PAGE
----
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SOME three-fifths of risk managers around the world believe the chances of a high-impact event in the global financial system has increased in the last six months, driven by the threat of a cyber attack.
This was among findings from a survey conducted in September and October by The Depository Trust & Clearing Corporation (DTCC), a US-headquartered company providing clearing and settlement services.
Across a broader group of 400 DTCC clients and international participants, 45 per cent of respondents said that the probability of a high-impact event in the global financial system has increased during the past six months, up from 29 per cent since the last survey was conducted in Q1 2015.
Cyber risk remained the number one concern, with 37 per cent citing it as the single biggest risk to the broader economy - albeit lower than 46 per cent half a year ago.
One respondent said: "Cyber risks appear to be multiplying while controls to address these risks may not be able to keep up with the continually escalating threats."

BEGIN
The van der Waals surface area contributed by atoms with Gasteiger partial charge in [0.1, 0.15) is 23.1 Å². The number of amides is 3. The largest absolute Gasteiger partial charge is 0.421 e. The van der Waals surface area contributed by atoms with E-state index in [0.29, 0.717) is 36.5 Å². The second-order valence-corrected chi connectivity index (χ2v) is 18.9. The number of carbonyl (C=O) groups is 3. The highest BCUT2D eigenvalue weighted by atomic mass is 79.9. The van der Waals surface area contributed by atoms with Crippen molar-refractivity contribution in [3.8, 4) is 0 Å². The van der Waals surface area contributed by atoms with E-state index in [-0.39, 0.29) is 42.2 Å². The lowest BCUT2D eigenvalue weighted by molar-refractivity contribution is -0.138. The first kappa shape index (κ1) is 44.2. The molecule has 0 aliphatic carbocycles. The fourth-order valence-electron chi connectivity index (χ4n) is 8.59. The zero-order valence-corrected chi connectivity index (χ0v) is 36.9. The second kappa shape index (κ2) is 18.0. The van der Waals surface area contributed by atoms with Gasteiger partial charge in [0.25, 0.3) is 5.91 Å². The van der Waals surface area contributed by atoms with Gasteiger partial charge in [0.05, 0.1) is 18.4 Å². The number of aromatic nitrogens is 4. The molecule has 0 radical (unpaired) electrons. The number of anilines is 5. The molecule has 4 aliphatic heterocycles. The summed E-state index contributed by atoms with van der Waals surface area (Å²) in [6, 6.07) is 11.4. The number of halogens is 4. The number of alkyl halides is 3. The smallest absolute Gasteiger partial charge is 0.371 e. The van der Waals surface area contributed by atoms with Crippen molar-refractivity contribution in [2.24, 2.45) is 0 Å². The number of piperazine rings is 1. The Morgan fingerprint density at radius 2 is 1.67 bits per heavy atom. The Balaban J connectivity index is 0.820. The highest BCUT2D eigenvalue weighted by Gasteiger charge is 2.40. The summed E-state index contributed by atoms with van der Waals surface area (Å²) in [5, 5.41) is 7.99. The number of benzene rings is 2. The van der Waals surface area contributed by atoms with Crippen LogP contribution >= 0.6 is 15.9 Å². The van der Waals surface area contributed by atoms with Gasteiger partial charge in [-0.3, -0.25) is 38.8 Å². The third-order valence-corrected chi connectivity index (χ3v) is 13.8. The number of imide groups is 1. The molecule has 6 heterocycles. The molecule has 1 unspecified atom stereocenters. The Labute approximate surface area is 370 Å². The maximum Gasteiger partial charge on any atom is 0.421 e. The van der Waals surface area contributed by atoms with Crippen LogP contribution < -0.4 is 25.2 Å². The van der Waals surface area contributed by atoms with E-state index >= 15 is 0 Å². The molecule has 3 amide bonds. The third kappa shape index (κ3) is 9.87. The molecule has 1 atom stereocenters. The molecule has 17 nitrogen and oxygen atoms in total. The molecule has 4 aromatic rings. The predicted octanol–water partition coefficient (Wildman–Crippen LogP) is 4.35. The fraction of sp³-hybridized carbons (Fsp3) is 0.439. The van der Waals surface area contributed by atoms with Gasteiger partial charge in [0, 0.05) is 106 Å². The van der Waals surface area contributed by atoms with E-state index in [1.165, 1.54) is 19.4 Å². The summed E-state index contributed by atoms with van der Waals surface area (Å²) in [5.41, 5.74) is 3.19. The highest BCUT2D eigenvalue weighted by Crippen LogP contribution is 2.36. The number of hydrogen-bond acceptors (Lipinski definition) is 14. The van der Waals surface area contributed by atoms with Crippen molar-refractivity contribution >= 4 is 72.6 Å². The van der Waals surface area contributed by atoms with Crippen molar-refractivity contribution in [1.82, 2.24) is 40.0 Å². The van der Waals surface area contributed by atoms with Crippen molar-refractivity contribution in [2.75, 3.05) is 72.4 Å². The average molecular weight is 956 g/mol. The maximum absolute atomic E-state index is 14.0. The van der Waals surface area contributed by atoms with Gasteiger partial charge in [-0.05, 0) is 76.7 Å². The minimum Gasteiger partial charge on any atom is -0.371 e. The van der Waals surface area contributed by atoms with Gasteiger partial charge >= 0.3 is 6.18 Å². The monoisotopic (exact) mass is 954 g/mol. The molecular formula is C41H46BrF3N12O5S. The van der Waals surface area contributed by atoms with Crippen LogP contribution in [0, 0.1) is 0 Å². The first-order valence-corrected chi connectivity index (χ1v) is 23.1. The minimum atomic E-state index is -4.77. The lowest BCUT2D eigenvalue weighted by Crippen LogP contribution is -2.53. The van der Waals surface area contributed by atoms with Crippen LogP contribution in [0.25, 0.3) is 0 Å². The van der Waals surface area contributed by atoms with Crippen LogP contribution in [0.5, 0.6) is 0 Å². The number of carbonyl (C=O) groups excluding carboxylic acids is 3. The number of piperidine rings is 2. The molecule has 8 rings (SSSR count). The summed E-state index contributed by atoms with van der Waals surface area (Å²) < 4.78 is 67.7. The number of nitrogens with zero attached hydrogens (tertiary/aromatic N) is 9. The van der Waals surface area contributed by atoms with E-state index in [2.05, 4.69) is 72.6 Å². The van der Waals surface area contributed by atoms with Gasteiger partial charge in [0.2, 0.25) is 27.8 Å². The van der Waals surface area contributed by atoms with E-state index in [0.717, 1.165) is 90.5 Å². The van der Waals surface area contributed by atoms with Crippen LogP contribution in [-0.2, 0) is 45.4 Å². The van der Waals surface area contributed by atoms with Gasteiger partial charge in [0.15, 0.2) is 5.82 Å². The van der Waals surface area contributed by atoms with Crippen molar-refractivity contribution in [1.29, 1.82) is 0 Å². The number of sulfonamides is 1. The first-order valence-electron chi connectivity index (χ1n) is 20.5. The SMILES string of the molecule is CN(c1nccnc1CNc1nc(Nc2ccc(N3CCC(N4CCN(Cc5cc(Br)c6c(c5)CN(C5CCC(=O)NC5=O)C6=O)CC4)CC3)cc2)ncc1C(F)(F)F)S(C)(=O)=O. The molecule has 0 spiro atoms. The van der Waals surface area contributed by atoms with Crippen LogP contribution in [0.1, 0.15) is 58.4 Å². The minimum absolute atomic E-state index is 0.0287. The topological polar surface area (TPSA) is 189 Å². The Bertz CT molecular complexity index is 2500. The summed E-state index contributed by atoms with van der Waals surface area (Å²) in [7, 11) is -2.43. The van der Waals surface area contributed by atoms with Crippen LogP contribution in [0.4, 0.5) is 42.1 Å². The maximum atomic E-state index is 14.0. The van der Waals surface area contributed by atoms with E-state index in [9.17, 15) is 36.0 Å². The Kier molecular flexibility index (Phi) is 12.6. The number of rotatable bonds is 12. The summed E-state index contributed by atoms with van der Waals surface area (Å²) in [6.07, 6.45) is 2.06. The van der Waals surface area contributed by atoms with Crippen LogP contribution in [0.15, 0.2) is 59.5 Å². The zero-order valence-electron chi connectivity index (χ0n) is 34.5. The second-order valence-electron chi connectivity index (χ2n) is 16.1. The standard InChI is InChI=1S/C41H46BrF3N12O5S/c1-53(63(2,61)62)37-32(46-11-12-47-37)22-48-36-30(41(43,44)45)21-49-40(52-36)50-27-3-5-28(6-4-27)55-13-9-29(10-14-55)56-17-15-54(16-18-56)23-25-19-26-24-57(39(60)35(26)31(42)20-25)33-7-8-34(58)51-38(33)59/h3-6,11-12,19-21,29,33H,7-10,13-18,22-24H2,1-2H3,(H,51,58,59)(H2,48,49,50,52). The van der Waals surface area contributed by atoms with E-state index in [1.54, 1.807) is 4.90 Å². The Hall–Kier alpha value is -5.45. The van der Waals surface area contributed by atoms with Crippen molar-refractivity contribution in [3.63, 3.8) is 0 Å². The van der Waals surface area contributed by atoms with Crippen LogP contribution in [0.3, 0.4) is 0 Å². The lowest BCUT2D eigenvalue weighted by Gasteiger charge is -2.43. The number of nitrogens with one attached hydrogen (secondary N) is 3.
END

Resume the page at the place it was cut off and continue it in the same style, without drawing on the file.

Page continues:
Other risks that respondents highlighted included geopolitical risk, the impact of new regulations, an economic slowdown outside the European Union (EU) and the US, and US Federal Reserve monetary policy.
European-based respondents tended to rank geopolitical risk highest, while respondents located in the Asia-Pacific region or working for Asia-Pacific firms were concerned about an economic slowdown outside of the EU and the US, DTCC said.
Over-regulation had caused a lack of liquidity in markets, which will exacerbate volatility, one respondent said.
Similar to half a year ago, 72 per cent of all respondents said their firms have increased the amount of resources dedicated to identifying, monitoring and mitigating systemic risks over the past year.